The Danger of Government-Owned Commercial Enterprises

I am always flabbergasted by folks who support government ownership of commercial assets based on the idea that the government is somehow more accountable than private enterprise.  This argument is, frankly, insane.  Commercial entities are held accountable by two things:  1) the ability of a customer not to purchase their product or service and 2) the ability of new competitors to enter the market and take away their customers with a better price-product package.

All enterprises naturally try to resist these pressures.  In the long run, there is not much a private company can do to evade these pressures.  Even bald attempts to monopolize the market have always failed (at least without the support of the government for that monopoly, as in certain utilities).

But government enterprises are entirely different.  The government has the legislative and regulatory power** to stifle competitors to themselves and to compel consumers to use only their product or service.  In other words, the government, uniquely, has the power to totally void the two sources of accountability in the market.

And the government uses this power all the time.  They use it to protect favored airports, to protect cigarette makers who pay them loads of settlement money, to protect wi-fi revenue, and of course to protect the good-old US Post Office. Via Reason, comes this story of the government even making life worse for drivers in order to protect their toll revenues:

When E-470 opened in 2002, some people thought it was a strange
coincidence that, about the same time, the speed limit on nearby Tower Road, a
paved, 2-lane, rural highway, dropped from 55 MPH to 40 MPH. Several apparently
unnecessary traffic signals also appeared. This, in spite of the fact that after
the toll road opened, Tower Road would have even less traffic than it did
before.

Well, it was no coincidence.

The lower speed limit and extra traffic signals, which make Tower Road slower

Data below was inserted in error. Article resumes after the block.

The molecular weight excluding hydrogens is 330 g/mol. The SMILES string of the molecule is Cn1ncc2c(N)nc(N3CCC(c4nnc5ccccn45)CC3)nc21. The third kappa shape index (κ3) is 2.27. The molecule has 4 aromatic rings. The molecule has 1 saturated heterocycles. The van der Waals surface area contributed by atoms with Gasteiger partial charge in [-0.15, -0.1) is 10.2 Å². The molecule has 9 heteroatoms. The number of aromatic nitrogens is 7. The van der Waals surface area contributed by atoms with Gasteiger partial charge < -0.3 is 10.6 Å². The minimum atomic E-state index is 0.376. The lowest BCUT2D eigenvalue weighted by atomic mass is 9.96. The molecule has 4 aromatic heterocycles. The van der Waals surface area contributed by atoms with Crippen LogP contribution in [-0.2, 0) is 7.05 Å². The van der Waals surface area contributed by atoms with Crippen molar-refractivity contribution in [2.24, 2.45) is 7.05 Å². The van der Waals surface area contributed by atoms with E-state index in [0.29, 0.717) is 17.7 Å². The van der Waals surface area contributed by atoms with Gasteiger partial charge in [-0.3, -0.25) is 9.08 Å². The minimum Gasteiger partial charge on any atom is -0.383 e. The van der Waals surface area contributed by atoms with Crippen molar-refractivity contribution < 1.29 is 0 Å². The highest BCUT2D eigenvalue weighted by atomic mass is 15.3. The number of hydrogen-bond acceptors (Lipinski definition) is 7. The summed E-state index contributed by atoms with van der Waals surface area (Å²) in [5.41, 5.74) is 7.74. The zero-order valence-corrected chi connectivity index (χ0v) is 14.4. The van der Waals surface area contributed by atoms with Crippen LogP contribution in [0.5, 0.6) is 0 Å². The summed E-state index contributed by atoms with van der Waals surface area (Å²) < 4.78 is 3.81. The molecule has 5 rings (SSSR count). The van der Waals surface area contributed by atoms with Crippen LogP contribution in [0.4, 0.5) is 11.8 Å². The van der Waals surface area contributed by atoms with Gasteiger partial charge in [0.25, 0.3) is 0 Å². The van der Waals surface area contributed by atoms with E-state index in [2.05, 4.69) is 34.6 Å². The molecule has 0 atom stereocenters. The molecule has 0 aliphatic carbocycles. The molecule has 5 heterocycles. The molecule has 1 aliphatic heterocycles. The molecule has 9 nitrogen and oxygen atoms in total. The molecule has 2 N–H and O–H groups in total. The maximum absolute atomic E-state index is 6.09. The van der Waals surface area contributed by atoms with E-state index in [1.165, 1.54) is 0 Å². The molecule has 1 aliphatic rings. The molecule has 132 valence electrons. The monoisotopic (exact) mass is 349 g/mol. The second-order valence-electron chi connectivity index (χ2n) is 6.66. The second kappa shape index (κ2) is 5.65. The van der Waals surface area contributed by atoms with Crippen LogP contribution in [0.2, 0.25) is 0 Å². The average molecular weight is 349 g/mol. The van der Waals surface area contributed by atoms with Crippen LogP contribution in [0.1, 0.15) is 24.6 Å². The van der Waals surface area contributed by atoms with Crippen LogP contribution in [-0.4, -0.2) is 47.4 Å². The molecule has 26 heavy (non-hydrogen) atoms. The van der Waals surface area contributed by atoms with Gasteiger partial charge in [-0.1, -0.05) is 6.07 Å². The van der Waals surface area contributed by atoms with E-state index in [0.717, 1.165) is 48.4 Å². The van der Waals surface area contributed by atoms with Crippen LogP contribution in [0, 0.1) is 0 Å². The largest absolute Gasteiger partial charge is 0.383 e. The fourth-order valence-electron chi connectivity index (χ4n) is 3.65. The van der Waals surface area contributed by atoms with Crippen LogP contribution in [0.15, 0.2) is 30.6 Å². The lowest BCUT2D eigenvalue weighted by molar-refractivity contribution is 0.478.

and less convenient to use, are required by a "non-compete" clause in an
agreement between the E-470 Public Highway Authority and nearby Commerce
City.

The goal is to impede traffic on Tower Road so drivers will decide they are
better off using the toll road. This protects the revenue stream from the tolls,
thereby protecting the interests of the toll road's investors.

Once government gets into a particular sphere, they are never ever going to voluntarily let anyone in, no matter how bad their product or service becomes.

** This power is not really constitutional, and has only emerged post-1930's, but that is another topic.

Update:  Just to anticipate the argument, observant readers will note that several of these examples represent "public-private" partnerships that split returns between private investors and the state.  The wi-fi example and the toll road example are of this type.  The fact that these government endeavors include private money does not change the problem one bit.  The problem is the government using its unique legislative authority to intervene in an industry to protect its own rents, which can occur with the government as a 100% investor or as a minority investor.

  • http://ashish.typepad.com/ashishs_niti Ashish Hanwadikar

    "I am always flabbergasted by folks who support government ownership of commercial assets..."
    Giving government ownership of commercial assets is same as giving private interests control over government. Yet the same folks will oppose tooth and nail any attempt to do that.

  • http://honestpartisan.blogspot.com honestpartisan

    You overlook lots of barriers to market competition in the absence of government regulation. Monopolies always fail? Debeers, anyone? There should be a free market in airports, roads, and utilities? How would such competition be meaningful given resource limitations and high start-up costs?

  • http://www.linesinthesand.net Doug Murray

    This is a discussion my son and I have had often over the years, and I may have won him just last week with the statement "Activities that best serve the public as a monopoly should be performed by government, the rest by the marketplace." When pressed, about the only such activity I can identify is...government.

    One proper role for government is to discourage the formation of cartels like Debeers (which is not technically a monopoly, honestpartisan, but a syndicate), but too often it is government that creates them and true monopolies.

    When I moved to Seminole county twenty years ago, five different garbage collectors served my street and I could choose the fee and pickup schedule that suited me. Then the county came up with a better way, offering franchises for neighborhood monopolies. Now, if you want to collect refuse here, startup costs may or may not be any different, but government itself has become the biggest barrier to access in this market.

    Is the public served any better? We still pay about the same, but no one notices because the county now collects it from your mortgage company, and we no longer control rates or schedules. As for the original argument, that the competitve situation was inefficient and unprofitable, it's hard for me to believe I would have had so many choices in an unprofitable market.

    Also, honestpartisan, many roads and airports have been constructed privately, and it's common for a business or residence owner to be able to choose from among multiple providers for utilities like phone service and electricity.